TAMPA — High-speed cameras are making it tougher to skip out on tolls on the Lee Roy Selmon Crosstown Expressway.
The agency that operates the 14-mile all-electronic highway installed cameras at exit ramps in September to photograph vehicles not equipped with SunPass transponders. The result: More toll scofflaws are being forced to pay up.
"Maybe we did pick up a little traffic, but I think the numbers we're seeing are better because we have better equipment to detect the traffic," spokeswoman Sue Chrzan said.
The agency, the Tampa-Hillsborough County Expressway Authority, can't say for sure how much more revenue it's capturing using cameras. A sample analysis based on tolls collected by both cameras and the SunPass system shows a 6 percent bump in overall traffic during October, right after the cameras went live, and January.
Chrzan said the uptick is due partly to technology. Before the cameras, the authority relied on cash tolls and SunPass. Motorists with transponders could drive right through the unmanned toll plazas, but drivers without SunPass were forced to dig through their pockets to feed the coin baskets, causing backups and delays.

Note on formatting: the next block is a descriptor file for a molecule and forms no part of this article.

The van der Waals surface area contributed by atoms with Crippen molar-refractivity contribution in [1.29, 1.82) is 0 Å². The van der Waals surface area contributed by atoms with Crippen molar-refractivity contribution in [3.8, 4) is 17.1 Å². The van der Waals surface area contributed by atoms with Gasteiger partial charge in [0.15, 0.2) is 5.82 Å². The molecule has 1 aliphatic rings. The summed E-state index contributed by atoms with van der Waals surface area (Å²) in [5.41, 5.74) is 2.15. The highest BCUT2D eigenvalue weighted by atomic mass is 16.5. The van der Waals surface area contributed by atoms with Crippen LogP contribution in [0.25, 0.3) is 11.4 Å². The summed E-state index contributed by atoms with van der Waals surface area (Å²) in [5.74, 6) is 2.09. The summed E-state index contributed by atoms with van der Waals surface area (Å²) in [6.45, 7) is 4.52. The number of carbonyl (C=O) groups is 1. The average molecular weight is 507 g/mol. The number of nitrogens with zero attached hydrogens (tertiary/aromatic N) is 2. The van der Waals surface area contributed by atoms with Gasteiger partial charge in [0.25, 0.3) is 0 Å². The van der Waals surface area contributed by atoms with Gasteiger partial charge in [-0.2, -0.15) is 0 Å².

Folks without enough coins — as well as those who simply refused to pay anything — could continue through the toll plaza because the authority had no way to track them down. With the cameras, however, the authority can photograph their license plates and mail a bill.
The system, called pay-by-plate, isn't foolproof, though, and capturing even a meager toll can sometimes take months. Some drivers simply refuse to pay. Others argue that they weren't behind the wheel when the toll accrued, even though they own the vehicle.
After issuing three notices, the bill goes to collections. If the toll is still unpaid after 35 days, the scofflaw is taken to court.
"Sometimes we get moms who say, 'I wasn't driving, my son was,' " Chrzan said. "But under Florida law, the toll goes to the owner of the vehicle, not the driver."
Chrzan said about 70 percent of those who get their first bill pay up. Only a handful of cases end up in court.
The cameras have forced scofflaws to get creative.
Some people try to obscure their license plates with mud, grease or paint. Chrzan recalled one man in a pickup who lowered his tailgate to hide the license plate. But even that method produced limited results.
After a few skipped tolls, the camera operators were able to identify the truck and the driver.
"We knew what he looked like and what his truck looked like, and one day we saw him. We got into a truck and followed him and got his license plate," she said.
Times staff writer Jack Nicas contributed to this report.